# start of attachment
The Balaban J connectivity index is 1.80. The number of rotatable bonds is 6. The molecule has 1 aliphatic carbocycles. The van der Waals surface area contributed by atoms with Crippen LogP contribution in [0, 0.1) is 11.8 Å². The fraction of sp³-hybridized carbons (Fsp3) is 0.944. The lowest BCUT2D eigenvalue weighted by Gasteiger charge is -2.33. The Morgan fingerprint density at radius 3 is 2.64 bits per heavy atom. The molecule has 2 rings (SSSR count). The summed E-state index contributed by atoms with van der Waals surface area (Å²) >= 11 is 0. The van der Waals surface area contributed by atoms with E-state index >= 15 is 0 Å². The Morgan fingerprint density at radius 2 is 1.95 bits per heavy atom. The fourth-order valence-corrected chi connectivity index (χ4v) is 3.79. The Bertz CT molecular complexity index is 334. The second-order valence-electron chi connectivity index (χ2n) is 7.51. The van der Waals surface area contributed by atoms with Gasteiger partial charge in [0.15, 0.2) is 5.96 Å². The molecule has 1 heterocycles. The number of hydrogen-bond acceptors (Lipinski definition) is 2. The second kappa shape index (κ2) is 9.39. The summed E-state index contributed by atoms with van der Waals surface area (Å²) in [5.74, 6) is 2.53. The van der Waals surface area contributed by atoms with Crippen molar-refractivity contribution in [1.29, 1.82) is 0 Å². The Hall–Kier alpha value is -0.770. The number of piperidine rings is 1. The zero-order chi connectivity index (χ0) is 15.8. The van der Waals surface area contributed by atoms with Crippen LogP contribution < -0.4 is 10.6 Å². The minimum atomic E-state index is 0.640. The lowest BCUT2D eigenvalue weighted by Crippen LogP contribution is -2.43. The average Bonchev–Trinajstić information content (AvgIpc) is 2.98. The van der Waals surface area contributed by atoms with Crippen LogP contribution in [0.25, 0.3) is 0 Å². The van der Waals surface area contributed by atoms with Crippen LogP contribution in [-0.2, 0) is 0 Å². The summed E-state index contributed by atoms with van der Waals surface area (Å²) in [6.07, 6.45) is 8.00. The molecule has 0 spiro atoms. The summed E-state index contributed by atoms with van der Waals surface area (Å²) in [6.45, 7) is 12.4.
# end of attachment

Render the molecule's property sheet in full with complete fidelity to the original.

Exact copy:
The Balaban J connectivity index is 1.80. The number of rotatable bonds is 6. The molecule has 1 aliphatic carbocycles. The van der Waals surface area contributed by atoms with Crippen LogP contribution in [0, 0.1) is 11.8 Å². The fraction of sp³-hybridized carbons (Fsp3) is 0.944. The lowest BCUT2D eigenvalue weighted by Gasteiger charge is -2.33. The Morgan fingerprint density at radius 3 is 2.64 bits per heavy atom. The molecule has 2 rings (SSSR count). The summed E-state index contributed by atoms with van der Waals surface area (Å²) >= 11 is 0. The van der Waals surface area contributed by atoms with E-state index >= 15 is 0 Å². The Morgan fingerprint density at radius 2 is 1.95 bits per heavy atom. The fourth-order valence-corrected chi connectivity index (χ4v) is 3.79. The Bertz CT molecular complexity index is 334. The second-order valence-electron chi connectivity index (χ2n) is 7.51. The van der Waals surface area contributed by atoms with Gasteiger partial charge in [0.15, 0.2) is 5.96 Å². The molecule has 1 heterocycles. The number of hydrogen-bond acceptors (Lipinski definition) is 2. The second kappa shape index (κ2) is 9.39. The summed E-state index contributed by atoms with van der Waals surface area (Å²) in [5.74, 6) is 2.53. The van der Waals surface area contributed by atoms with Crippen molar-refractivity contribution in [1.29, 1.82) is 0 Å². The Hall–Kier alpha value is -0.770. The number of piperidine rings is 1. The zero-order chi connectivity index (χ0) is 15.8. The van der Waals surface area contributed by atoms with Crippen LogP contribution < -0.4 is 10.6 Å². The minimum atomic E-state index is 0.640. The lowest BCUT2D eigenvalue weighted by Crippen LogP contribution is -2.43. The average Bonchev–Trinajstić information content (AvgIpc) is 2.98. The van der Waals surface area contributed by atoms with Crippen LogP contribution in [0.25, 0.3) is 0 Å². The van der Waals surface area contributed by atoms with Crippen LogP contribution in [-0.2, 0) is 0 Å². The summed E-state index contributed by atoms with van der Waals surface area (Å²) in [6.07, 6.45) is 8.00. The molecule has 0 spiro atoms. The summed E-state index contributed by atoms with van der Waals surface area (Å²) in [6.45, 7) is 12.4.